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Peer support


One aspect of WMS life that our medical students often praise is the level of peer support on offer. Students in the older years run frequent teaching sessions, 'medic parent' schemes, and organise further training through societies - all to help first years get to grips with course material, and to support each other as they progress through the degree. Here are just a few of the opportunities available:

Student Seminars

Multiple groups of Phase II students host weekly sessions to review and re-teach the Phase I content. Each group focuses on different areas; core concepts, 'high-yield' topics, tips and tricks for complex information, a focus on or mix of any of the themes, or will review particularly difficult areas raised by the students. Peer teaching helps first years tackle tricky course material from a students' perspective, and encourages older years to develop their teaching skills.

Seminars are intended to be flexible, so there is a seminar option for all student needs; you can start attending at any point in the year, on any week day, in person or via Teams, or choose particular blocks to attend for if struggling with a certain topic. Find out more

Clinical Skills Group

This peer-teaching initiative runs weekly evening workshops to practice the material students cover during their clinical skills sessions. Peer-teachers will focus on practising the examination sequence and consultations covered in the previous week, break down the components and relate it to the pathologies being examined for, and provide exam-conditions practice sessions in the run up to OSCEs.

It's a great opportunity to practise these skills on each other and in front of others, and receive constructive feedback.

Non-Science Peer Teaching

A peer-teaching group specifically provided for, and taught by, students without a biological science background. There is no assumed prior knowledge, judgement, or such thing as a silly question here.

Peer-teachers provide an introductory session during Welcome Week, before running weekly sessions in the main lecture theatre - so there's no capacity on attendance. Science students are still welcome to attend, if they remain mindful that the sessions are designed for those who studied art, history, law, humanities - any non-biomed background!

There is also an ‘ask any question’ anonymous online query tool. Find out more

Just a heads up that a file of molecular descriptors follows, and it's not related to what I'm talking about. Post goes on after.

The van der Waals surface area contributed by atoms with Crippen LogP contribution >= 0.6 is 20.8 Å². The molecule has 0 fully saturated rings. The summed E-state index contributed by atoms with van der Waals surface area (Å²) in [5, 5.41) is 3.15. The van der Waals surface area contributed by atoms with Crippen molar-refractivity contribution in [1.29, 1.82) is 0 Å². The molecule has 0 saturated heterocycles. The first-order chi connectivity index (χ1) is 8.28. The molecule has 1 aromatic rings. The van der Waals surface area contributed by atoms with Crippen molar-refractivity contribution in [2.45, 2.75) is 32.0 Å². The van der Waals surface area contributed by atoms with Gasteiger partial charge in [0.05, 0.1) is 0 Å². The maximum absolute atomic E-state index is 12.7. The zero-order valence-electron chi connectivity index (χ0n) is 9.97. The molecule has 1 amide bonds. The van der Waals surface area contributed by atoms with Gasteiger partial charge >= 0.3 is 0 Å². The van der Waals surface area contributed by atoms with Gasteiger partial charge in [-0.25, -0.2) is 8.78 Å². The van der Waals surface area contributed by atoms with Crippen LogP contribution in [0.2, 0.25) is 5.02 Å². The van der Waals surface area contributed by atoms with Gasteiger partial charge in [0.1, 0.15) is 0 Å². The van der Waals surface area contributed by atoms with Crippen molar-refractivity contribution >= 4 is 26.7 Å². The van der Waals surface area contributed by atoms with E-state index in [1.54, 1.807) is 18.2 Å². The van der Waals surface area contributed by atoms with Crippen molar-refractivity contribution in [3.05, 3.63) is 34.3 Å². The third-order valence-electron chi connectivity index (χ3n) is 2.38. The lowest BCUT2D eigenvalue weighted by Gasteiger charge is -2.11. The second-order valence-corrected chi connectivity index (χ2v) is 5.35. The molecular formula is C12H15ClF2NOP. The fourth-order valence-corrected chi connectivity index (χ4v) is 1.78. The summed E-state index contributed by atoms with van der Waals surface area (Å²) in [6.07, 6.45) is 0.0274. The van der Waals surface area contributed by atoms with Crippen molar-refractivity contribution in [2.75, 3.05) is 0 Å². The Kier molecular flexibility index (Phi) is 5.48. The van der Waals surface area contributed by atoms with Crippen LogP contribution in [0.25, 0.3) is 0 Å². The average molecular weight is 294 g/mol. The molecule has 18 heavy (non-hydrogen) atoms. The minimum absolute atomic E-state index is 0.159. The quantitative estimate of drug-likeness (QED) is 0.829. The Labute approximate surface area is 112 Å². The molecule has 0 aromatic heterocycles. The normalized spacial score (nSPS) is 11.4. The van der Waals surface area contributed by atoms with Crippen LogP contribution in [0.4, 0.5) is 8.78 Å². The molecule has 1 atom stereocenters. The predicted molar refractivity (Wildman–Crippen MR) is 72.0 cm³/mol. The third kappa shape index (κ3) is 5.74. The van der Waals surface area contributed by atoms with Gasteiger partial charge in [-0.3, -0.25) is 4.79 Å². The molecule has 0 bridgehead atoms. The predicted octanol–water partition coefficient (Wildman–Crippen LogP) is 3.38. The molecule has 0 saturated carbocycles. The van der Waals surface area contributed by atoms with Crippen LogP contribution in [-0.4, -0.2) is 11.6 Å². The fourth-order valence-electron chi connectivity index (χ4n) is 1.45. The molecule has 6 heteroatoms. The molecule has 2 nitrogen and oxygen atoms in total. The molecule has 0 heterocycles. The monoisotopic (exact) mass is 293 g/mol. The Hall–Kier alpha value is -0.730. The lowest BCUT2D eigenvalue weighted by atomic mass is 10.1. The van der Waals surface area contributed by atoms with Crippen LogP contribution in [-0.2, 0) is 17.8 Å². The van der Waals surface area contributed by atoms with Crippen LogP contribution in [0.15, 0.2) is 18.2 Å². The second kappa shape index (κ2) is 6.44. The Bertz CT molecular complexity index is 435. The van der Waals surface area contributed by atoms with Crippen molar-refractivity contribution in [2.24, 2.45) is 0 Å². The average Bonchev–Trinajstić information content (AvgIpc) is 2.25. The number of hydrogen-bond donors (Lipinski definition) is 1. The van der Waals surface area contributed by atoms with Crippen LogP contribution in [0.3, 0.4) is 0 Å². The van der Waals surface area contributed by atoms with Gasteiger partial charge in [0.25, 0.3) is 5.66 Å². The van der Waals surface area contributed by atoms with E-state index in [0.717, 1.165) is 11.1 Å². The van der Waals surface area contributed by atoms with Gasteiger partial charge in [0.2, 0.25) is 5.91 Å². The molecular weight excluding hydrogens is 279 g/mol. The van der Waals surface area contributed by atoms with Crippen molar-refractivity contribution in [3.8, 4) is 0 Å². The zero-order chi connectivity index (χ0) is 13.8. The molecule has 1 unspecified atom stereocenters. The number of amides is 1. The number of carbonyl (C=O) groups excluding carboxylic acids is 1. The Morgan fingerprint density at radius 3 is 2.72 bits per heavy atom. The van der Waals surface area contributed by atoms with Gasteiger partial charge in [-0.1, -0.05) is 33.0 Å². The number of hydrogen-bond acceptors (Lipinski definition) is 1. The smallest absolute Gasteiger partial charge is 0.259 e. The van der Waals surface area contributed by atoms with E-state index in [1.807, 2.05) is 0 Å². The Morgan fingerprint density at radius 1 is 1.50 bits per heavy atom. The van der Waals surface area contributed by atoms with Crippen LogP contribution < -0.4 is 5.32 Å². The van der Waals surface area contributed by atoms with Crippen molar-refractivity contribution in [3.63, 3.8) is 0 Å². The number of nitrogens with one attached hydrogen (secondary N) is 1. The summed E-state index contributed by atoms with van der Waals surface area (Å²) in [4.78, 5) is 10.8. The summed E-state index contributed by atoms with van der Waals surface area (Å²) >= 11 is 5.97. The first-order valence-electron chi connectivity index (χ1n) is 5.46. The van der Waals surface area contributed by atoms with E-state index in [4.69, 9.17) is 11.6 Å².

students2Societies and Networks

Resuscitation for Medical Disciplines: RMD Warwick is a basic life support, automatic external defibrillator and first aid course. This course is primarily for first-year students on the MBChB programme, but remaining spaces are available for students in other years and courses at Warwick.

WMS Surgical Society: The Surgical Society runs anatomy days every block which cover the tricky or key aspects of that block’s anatomy content. They also run anatomy revision days closer to exams.

MedSoc: MedSoc runs physiology days which, like anatomy days, cover the tricky or key aspects of a particular block’s physiology content. There are also revision days closer to exams.

MedGuide: A website founded by students Daniel Mercer and Jonathan Loomes-Vrdoljak for the purpose of online peer-support, by and for medical students. With quality assurance processes, and student editor review, they reached two thousand questions in their first year and average several hundred views each week

WMS Disability NetworkLink opens in a new window: A student-led group that advise on, signpost, and advocate for any disability or accessibility concerns you have. They have study resources aimed at students with Specific Learning Differences, and undertake research and quality and curriculum projects to improve student experience.

studentThe student perspective

'My favourite thing about Warwick is how supportive the students are of one another. There are some excellent peer teaching schemes which I have got involved in both as a student and as a teacher, and found them to be a real asset.'
Georgina Mynott

'Once I started I knew I would have to do more work than the biomedical sciences students to catch up, but there was a lot of support available, including some excellent peer support tailored to non-science background students.'
Jack Brophy

'There are a lot of opportunities to do extracurricular things here and the students are very active. There's good peer support as well from other students.'
Susanna Kallioinen

'It can sometimes be overwhelming but it's really great to know you’re never alone. Both staff and students are so willing to offer support. Students in higher years run seminars and lecturers and are happy to be e-mailed questions.'
Hannah Boyle

'The whole cohort is very supportive and friendly, and older years are more than happy to help lower years. It's not competitive at all - students are always willing to lend a helping hand.'
Amy Coats